Last December, malware dubbed SysJoker was delivered via malicious NPM packages. It gave attackers access to a backdoor to target machines, allowing them to initiate follow-on attacks or move deeper into networks. Also, that month, JFrog found 17 malicious packages created to steal Discord tokens, enabling hackers to hijack account details and take over servers. Sonatype discovered klow, klonw, and oksa, three malicious crypto-mining packages, a few months earlier. The list goes on and on.
Can you use NPM packages securely?
With these software supply chain attacks on the rise – 2021 saw a 650% increase year over year - how can you ensure your developers, who rely on NPM packages to work quickly and efficiently, use them safely?
- Make sure your team is aware of the recent uptick in malicious packages, and they don’t automatically trust them. Although that should be a given, history shows us it’s not. Then create a framework for best practices which should start with continuously scanning all packages and their dependencies for security issues. Developers need to get into the habit of checking every open-source license and avoiding any packages that are unlicensed or have problematic licenses.
- Keep a running and complete list of all the NPM packages in use, noting the version used and the package’s purpose. Instruct teams to add new packages with care and only if they are needed to achieve the desired functionality. Make sure your team knows how to update NPM packages and pays special attention to the updates that include patch releases. Get developers into the habit of running NPM audits to identify any vulnerabilities within dependencies.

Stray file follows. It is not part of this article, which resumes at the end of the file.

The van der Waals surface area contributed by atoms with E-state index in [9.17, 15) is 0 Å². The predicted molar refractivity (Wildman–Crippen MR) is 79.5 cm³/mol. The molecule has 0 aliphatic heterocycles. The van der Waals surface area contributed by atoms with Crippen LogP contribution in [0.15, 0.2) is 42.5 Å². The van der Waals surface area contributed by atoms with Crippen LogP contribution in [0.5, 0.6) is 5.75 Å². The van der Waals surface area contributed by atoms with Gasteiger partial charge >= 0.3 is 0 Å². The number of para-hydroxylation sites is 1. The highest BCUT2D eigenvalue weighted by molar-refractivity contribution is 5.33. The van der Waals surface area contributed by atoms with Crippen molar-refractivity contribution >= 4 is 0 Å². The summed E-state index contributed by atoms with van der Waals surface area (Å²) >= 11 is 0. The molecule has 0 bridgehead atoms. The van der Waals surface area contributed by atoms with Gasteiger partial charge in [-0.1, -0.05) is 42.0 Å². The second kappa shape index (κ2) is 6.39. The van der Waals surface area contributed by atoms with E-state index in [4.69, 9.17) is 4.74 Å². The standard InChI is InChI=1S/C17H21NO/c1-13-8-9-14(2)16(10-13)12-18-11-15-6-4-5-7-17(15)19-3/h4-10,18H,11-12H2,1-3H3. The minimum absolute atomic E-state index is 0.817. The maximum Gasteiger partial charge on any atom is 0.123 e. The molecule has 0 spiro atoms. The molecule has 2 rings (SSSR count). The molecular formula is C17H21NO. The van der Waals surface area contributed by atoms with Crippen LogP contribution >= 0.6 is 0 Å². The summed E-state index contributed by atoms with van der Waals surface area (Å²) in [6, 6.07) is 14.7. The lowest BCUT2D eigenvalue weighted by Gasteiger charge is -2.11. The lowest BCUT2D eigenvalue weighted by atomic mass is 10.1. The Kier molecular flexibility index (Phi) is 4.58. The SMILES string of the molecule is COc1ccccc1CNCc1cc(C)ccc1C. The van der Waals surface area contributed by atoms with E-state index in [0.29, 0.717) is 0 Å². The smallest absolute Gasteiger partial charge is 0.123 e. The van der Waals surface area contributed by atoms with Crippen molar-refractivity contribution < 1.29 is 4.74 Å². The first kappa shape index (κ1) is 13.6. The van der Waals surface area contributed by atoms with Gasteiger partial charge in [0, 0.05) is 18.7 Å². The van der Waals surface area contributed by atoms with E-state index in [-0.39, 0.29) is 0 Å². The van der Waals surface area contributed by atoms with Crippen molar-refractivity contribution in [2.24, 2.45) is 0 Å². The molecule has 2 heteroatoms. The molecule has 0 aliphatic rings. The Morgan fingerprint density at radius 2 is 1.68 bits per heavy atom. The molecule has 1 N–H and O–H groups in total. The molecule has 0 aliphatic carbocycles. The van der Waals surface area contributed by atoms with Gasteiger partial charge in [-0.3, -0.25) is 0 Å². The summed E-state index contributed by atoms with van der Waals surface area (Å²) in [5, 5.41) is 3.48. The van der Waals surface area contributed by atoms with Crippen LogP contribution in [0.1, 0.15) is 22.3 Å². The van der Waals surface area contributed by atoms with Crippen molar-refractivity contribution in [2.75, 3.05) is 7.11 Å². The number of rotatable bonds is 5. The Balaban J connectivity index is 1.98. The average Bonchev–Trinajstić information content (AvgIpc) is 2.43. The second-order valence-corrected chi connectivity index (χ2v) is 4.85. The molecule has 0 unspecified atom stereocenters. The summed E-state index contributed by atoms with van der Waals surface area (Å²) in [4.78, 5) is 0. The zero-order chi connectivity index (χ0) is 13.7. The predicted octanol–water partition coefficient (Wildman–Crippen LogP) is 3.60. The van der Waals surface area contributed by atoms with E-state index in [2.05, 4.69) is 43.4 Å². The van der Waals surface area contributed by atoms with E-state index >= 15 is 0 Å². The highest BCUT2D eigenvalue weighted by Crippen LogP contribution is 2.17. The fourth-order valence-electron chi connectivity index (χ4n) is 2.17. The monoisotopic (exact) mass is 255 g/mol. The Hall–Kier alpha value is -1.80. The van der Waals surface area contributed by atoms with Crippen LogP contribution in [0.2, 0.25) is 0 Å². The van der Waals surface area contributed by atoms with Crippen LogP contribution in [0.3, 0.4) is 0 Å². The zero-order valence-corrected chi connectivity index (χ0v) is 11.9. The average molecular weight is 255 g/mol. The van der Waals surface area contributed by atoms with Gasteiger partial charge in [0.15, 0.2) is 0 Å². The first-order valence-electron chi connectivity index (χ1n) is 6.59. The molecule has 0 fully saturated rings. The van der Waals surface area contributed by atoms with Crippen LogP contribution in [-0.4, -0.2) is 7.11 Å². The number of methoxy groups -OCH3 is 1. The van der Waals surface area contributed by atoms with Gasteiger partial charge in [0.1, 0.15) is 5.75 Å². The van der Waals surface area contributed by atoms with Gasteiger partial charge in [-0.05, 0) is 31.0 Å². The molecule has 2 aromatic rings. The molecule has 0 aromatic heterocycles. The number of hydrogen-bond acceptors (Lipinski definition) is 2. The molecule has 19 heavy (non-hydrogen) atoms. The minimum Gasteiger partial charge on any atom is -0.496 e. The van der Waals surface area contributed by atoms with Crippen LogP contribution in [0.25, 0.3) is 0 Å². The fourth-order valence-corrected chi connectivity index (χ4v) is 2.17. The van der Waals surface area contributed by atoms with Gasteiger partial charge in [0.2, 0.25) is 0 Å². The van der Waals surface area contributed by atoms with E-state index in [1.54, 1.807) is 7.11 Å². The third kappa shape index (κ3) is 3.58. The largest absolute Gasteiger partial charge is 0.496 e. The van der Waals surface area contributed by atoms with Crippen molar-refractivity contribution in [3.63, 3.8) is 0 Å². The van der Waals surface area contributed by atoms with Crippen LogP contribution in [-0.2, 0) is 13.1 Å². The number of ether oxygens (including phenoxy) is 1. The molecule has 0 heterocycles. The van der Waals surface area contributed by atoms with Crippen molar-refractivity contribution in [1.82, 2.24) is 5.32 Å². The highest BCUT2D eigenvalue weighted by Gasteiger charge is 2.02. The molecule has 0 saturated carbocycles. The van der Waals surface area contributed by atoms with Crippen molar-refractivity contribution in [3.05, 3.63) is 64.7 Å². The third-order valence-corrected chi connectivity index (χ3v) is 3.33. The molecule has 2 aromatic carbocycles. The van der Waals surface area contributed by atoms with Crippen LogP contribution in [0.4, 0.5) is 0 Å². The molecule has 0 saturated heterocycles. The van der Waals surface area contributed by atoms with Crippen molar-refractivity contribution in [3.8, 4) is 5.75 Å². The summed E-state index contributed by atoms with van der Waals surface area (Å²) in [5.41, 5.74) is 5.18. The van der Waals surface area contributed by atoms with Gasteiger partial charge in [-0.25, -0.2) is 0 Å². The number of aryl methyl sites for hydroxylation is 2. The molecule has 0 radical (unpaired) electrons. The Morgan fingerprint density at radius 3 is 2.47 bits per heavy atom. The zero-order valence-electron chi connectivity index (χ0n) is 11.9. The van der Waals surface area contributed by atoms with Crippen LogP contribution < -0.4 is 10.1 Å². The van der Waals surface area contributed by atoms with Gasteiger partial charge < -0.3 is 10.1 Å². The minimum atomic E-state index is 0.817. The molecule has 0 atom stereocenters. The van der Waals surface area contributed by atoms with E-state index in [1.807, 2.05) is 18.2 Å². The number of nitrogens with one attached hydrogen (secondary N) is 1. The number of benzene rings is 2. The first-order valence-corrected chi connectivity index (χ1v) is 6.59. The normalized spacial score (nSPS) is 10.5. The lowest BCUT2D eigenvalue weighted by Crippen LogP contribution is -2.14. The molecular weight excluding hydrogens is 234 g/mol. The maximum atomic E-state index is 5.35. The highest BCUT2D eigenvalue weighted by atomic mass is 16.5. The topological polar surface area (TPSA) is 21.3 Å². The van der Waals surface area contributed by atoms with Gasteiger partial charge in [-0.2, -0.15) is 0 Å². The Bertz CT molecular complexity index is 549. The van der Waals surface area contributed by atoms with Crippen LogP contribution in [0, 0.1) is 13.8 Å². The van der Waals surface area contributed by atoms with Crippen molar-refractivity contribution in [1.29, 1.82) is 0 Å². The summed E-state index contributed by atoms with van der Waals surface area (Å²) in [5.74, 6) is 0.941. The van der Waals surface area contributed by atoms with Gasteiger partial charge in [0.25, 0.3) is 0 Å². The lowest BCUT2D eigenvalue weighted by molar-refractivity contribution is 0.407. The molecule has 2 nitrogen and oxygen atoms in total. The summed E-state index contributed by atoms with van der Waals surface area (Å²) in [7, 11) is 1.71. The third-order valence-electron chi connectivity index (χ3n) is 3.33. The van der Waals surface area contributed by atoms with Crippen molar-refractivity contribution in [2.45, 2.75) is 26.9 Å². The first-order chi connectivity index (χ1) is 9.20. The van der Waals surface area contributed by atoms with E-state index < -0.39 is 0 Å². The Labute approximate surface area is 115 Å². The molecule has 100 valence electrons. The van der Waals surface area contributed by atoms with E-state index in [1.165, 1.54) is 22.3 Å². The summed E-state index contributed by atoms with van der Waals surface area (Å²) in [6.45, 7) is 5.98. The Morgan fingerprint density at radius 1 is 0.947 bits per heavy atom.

- Take security a step further by establishing a dependency firewall that will block packages if they contain restrictive licenses, are deemed insecure, or haven’t been scanned. You can also set up Escaping (or encoding) by instructing a browser to treat chunks of untrusted data as content only. Other best practices include requiring developers to check scripts before installing packages, using Two-Factor Authorization, and explicitly stating when a process should crash to stop DOS attacks.
Education and preparation are a must
As a business expands, so do attack surfaces. As researchers uncover malicious behaviors of any sort – delivered via NPM packages or other attack vectors – hackers are already concocting new attack vectors. The game of cat and mouse will continue. The only question is who will prevail.
Give your company a head start by recognizing that NPM packages, while critical to every developer’s working process, also come with risks. Those risks can be lessened by ensuring that teams are aware, educated, and follow best practices, even when that requires taking extra steps. Not doing so will be far more detrimental.
With attacks on the rise at alarming rates, ensure that your company has the tools. Don’t fall into the trap of choosing tools because they are popular or the newest ones to hit the market. Instead, take the time to select the right tools for your environment and the ones that will keep your company as safe as possible. Most importantly, recognize that attacks will happen and make sure you have disaster recovery and cyber recovery plans firmly in place to respond when the need arises.